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Wilfrid Laurier University Faculty of Science
October 26, 2016
Canadian Excellence


Gait over Uneven Terrain

Falls are a serious health care problem among older adults. Foot problems are one of the factors that can increase the risk of falling. My research program is targeted at understanding how foot problems affect an individual's balance. In order to isolate the underlying factors that may impair balance I have identified three specific areas that most foot problems can be categorized into. These areas are sensation from the bottom of the foot, foot mechanics and foot pain. Problems that exhibit characteristics within any of these areas can potentially effect how an individual is able to detect that they are out of balance and can also affect how successfully they can produce a balance reaction in response to becoming unstable. The focus of this pilot project is to build and test an experiment setup to simulate gait over uneven terrain. Initially, slightly inclined platforms will be constructed and placed at each foot contact position, during walking, to simulate variations in surface orientation (e.g. uneven sidewalks). Then a population of healthy young adult individuals will be tested to determine the effect of the uneven terrain on their balance control during gait. This experimental setup will be a critical component of future work in the evaluation of the postural control system to prevent falls in older adults.

Funded by a WLU Post-doctoral Fellowship Award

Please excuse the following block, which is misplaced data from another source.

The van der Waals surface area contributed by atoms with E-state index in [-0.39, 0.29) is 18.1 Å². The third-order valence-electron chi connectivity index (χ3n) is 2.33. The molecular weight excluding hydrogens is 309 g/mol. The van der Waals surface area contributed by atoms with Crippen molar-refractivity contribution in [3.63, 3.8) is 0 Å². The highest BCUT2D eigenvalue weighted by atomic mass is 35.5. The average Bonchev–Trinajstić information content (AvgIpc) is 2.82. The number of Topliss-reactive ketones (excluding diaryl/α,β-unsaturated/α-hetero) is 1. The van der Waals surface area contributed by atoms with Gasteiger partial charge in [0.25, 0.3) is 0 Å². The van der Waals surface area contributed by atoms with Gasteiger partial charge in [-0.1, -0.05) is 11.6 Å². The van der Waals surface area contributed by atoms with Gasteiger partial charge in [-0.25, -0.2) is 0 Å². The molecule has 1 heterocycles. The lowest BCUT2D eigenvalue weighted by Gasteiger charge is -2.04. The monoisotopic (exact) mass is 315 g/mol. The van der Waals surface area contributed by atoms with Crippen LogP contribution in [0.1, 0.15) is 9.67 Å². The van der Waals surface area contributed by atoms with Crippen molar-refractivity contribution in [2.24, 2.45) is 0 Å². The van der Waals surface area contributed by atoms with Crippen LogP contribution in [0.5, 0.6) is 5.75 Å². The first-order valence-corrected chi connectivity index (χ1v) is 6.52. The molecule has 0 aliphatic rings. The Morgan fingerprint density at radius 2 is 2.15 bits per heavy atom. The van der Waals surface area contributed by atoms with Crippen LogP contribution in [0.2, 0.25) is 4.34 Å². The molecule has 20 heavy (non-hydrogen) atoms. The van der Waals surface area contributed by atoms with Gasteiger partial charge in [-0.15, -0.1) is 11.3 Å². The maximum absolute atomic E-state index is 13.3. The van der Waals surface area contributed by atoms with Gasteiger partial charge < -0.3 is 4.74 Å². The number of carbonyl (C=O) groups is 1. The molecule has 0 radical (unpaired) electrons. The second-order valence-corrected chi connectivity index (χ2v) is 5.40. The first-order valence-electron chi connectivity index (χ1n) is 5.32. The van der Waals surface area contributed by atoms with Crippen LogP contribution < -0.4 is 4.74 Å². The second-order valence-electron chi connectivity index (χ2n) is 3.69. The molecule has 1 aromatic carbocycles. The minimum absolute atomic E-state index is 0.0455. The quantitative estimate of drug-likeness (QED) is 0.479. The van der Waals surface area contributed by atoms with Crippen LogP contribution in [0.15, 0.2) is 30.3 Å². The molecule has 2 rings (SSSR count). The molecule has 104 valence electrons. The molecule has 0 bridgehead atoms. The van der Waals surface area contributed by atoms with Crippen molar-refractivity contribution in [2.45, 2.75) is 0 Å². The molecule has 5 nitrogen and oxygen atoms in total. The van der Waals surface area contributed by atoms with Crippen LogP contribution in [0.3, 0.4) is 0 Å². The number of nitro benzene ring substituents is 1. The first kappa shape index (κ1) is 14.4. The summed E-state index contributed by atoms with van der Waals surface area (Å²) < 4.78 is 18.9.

"Solesensor" Clinical Trials:

One of the most pervasive effects of aging is a loss of cutaneous touch and pressure sensation. The loss of cutaneous sensation in the plantar surface (sole) of the feet has been correlated with impaired postural control (poor balance) and an increased risk of falling. In order to maintain stable upright stance, the centre of gravity of the body must be positioned over the base of support established by the feet. Loss of balance and falling occur if the body weight is shifted too close to the limits of this base of support, i.e. too close to the perimeter of the plantar foot surface. Cutaneous sensation from the soles of the feet provides the central nervous system with this critical stability information. Numerous studies support the important contribution of cutaneous sensation from the plantar foot surface, in the control of postural balance. This cutaneous sensation acts, within the central nervous system, to trigger and/or modulate the automatic postural reflexes and reactions that act to prevent loss of balance.

Our research has shown that pressure sensation from the soles of the feet (plantar mechanoreceptors) plays an important role in controlling several key aspects of balancing reactions, particularly during compensatory stepping . As a result, age-related loss of plantar pressure sensation, which is very common, can lead to impaired control of these reactions. However, we have shown that it is possible to compensate for balance impairments resulting from this loss of sensation by using special footwear insoles to facilitate sensation from the perimeter of the sole. To date, we have demonstrated the feasibility of this approach in laboratory studies, and we have obtained a U.S. patent for the design concept. However, it remains to be determined whether the benefits of the footwear persist over the long term, or whether there is a habituation of the effect. Also, we need to determine whether there are any practical problems associated with wearing such footwear, e.g. due to discomfort or irritation of the skin.

Funded by a Candian Institutes of Health Research "Proof of Principle" Award

Influence of midsole material on gait termination